recently noted quotes

"be nice. it's the smart play." -- capt. gregson ["elementary"]

"sometimes the only real difference between crazy people and artists is that artists write down what they imagine seeing." -- scott adams

"To be sure, not all moments are equally fleeting. Some moments last longer than others. And certain events do reoccur more than once and even recur repeatedly. Sometimes you do get more than one chance. Sometimes you don’t. It helps to know how long a window of opportunity you have and if you’ll get another chance." -- john paul caponigro

"trying to prove formally what is seen intuitively and to see intuitively what is proved formally is an invigorating mental exercise." -- g. polya 

"strike while the iron is vulnerable" -- the crazy ones 

there are some rivers you don't 
ever want to step into 
more than once, 
even if it was possible.

"the inhabitants refer to themselves optimistically as Homo sapiens , meaning 'wise man' in an appropriately dead language. Their activities seldom fit that description, but there are occasional glorious exceptions. They should really be called Pan narrans , the storytelling ape, because nothing appeals to them more than a rollicking good yarn." -- terry pratchett, ian stewart & jack cohen ["the science of discworld iv: judgement day"]

"Some movies run off the rails. This one is like the train crash in The Fugitive. I watched it in mounting gloom, realizing I was witnessing something historic, a film that for decades to come will be the punch line of jokes about bad movies." -- roger ebert

"we share our lives with the people we have failed to be." -- adam phillips

"I believe in patterns and sequences, and this sequence does not end well unless something disrupts the pattern." -- bones

"there is no such thing as philosophy-free science." -- dan dennett

"religion is to misogyny as disease is to misery - not the sole cause, but a significant contributor" -- pz myers

"I can't unclench when there is turbulence. you know I'm an atheist." -- jerry [woody allen, "to Rome with love"]

"It's easy to mistake familiarity and the feeling of having something at your fingertips with true comprehension." -- tania lombrozo

general: "what do you think this star means?" hawkeye: "you are tinkerbell?" [mash pilot episode]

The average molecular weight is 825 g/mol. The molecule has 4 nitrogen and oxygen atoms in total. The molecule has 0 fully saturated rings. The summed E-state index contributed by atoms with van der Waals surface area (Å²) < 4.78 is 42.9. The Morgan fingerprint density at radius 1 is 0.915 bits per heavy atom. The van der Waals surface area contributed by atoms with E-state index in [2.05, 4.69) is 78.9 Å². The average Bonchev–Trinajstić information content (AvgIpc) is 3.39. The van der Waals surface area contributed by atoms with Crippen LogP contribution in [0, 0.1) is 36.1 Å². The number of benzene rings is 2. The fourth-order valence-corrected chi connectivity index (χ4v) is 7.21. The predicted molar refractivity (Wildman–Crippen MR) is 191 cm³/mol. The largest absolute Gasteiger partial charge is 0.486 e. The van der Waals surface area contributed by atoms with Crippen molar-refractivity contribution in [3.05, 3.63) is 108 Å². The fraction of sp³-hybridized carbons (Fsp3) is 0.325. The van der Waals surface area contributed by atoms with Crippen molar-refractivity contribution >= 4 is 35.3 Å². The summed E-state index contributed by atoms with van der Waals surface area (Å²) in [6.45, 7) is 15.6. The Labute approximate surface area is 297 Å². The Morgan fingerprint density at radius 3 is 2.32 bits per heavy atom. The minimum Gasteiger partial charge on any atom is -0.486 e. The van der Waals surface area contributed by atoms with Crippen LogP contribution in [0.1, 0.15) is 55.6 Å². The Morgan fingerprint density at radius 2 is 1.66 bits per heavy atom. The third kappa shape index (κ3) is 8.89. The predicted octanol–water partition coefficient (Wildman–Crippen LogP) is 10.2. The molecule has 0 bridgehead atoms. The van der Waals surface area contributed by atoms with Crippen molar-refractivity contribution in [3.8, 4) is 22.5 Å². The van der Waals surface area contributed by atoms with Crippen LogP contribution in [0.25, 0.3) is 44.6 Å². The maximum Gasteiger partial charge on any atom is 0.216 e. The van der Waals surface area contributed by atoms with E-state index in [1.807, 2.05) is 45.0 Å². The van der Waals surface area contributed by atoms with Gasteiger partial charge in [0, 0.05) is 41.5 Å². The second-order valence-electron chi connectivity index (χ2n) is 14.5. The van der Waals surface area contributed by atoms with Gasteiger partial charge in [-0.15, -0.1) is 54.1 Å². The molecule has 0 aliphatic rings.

"indeed, the sign that something does matter to us is that we lose our steadiness." -- adam phillips

one unspoken thing about a surveillance state is that it's compelled by its nature to bite off the hand that feeds it.

trust is no longer an issue. it is a lost attribute.

"some of the most powerful patterns in life are subtle." -- scott adams

"I'm confused as to why a poorly designed web site means affordable health care is a bad idea." -- chuck Lorre [431] 


much reflection

autumn days pull 
much reflection - 
a flight of swallows. 

[Oct 21, 2013 - shortly after this haiku was written, i received a call to inform me that my good friend, teacher and mentor, peter roosen-runge had died. so much more to reflect on now]


in canada day...


unlock and keep or lock and lose

today, rogers decided to decline my request to unlock an iphone I have in my account. Their reason: their "policy" states that IMEI number should be associated with an account for 90 days. But that is a laughable comic book policy that has nothing whatsoever to do with the service you are already paying for that phone. When you bought your used phone, did you remember to register its IMEI number with your carrier? Wait, your carrier already knows all about that phone, doesn't it. So what does this "policy" really mean?

Here are the relevant passages from the recent CRTC decision.

"164. The Commission therefore considers that WSPs should make an unlocking service available to customers who have been subscribed to their services for 90 days, at a rate specified in the contract and Critical Information Summary.

165. The Commission also considers that unsubsidized devices, which are fully paid for, should be unlocked immediately upon request, given that the risk of subscription fraud is not relevant in these circumstances." 

What part of these passages rogers failed to comprehend?

I told the apologetic customer retention specialist that this will cost rogers. I know he understood. I doubt rogers does.